The Daily Item, Sunbury, PA

News

September 26, 2013

New Berlin resident suffers bite from rabid fox

NEW BERLIN — A fox that bit a New Berlin resident last week had rabies, said state game and agriculture officials, who also warned all Valley residents to steer clear of wild animals and seek immediate treatment for bites or wounds.

Few details were available about the victim, other than the woman was attacked by the fox Sept. 20 while hanging wash on a clothesline, said Dirk Remensnyder, Pennsylvania Game Commission wildlife conservation officer for Union County.

The fox was shot and killed to stop the attack. Testing later revealed it was rabid. The victim has begun treatment for rabies.

At least two other foxes spotted in the borough had been previously seen with the rabid fox.

Rabies is a serious condition but common in wild animals, said Remensnyder, who advised residents not to panic. A rule of thumb is to remember “Animals are susceptible to a variety of different diseases,” he said, including distemper.

“Every time you see any animal acting weird, it’s not necessarily rabies. A lot of times, it’s something else they contracted,” Remensnyder said, adding that about 10 to 12 cases are tested in the Valley in an average year.

“The best thing to do is stay away from the animal and call game warden,” he said. “We’ll give advice on a course of action.”

Rabies has been around for a long time, and “it can ebb or peak depending on the animal population and predator-prey relationships,” Remensnyder said. “Sometimes there are more cases, sometimes less.”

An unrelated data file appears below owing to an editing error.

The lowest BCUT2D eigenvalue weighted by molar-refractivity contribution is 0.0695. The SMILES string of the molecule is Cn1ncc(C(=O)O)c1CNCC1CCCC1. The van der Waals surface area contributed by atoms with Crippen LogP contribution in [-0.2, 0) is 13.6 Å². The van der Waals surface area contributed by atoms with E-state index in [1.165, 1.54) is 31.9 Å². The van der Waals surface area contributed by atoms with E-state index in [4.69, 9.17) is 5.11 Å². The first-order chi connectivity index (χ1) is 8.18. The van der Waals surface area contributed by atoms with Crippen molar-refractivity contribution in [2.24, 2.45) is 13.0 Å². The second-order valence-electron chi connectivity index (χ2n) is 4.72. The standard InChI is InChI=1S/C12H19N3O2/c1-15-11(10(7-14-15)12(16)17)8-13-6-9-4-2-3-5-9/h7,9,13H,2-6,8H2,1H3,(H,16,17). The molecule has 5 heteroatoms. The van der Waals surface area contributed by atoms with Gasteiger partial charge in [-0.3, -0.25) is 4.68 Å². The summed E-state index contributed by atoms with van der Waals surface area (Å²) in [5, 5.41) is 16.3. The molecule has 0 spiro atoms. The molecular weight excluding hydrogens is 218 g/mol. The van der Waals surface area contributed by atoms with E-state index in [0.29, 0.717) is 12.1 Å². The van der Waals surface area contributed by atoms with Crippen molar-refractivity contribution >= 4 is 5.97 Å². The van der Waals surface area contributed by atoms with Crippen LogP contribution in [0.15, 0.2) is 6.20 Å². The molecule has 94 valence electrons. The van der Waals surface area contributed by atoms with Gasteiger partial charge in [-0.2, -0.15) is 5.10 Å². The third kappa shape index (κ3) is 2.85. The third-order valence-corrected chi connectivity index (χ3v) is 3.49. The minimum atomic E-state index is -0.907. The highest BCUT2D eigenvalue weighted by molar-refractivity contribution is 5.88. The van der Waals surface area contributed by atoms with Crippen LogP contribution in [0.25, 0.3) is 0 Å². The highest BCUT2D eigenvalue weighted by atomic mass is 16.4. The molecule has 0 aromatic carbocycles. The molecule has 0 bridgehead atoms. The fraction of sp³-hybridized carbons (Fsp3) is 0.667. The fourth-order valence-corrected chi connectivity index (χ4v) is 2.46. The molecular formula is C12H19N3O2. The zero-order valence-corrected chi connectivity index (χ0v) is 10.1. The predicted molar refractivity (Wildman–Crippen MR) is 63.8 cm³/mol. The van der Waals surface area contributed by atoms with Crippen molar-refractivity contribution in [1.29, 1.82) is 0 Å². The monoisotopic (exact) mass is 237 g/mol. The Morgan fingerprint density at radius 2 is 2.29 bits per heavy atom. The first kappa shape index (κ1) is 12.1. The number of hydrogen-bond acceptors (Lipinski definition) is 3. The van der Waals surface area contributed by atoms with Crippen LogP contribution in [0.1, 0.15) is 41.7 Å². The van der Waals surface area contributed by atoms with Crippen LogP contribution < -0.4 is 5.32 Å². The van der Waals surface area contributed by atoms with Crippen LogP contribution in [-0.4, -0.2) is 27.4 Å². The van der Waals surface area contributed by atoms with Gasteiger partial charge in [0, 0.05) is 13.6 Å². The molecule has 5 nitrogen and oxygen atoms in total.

Raccoons, foxes, skunks and bats are “rabies vector species,” he said, meaning they’re more likely to carry the disease than other animals. “Anytime we get one of those with human contact or pet contact, we’re definitely going to test the wild animal.”

The state Department of Agriculture performs the rabies testing and has results usually within 24 to 48 hours. The best course of action is to consult with a doctor or veterinarian if rabies infection is suspected, Remensnyder said.

While the disease is always fatal in untreated humans and animals, fast medical treatment keeps it from becoming full blown, he said. Also, gone are the weeks of painful shots. Rabies now is treated with four shots in two-week intervals and administered to a muscular part of the body, usually an upper arm or leg.

“If there is a possibility you were exposed,” Remensnyder said, “don’t sit back and wait” for treatment.

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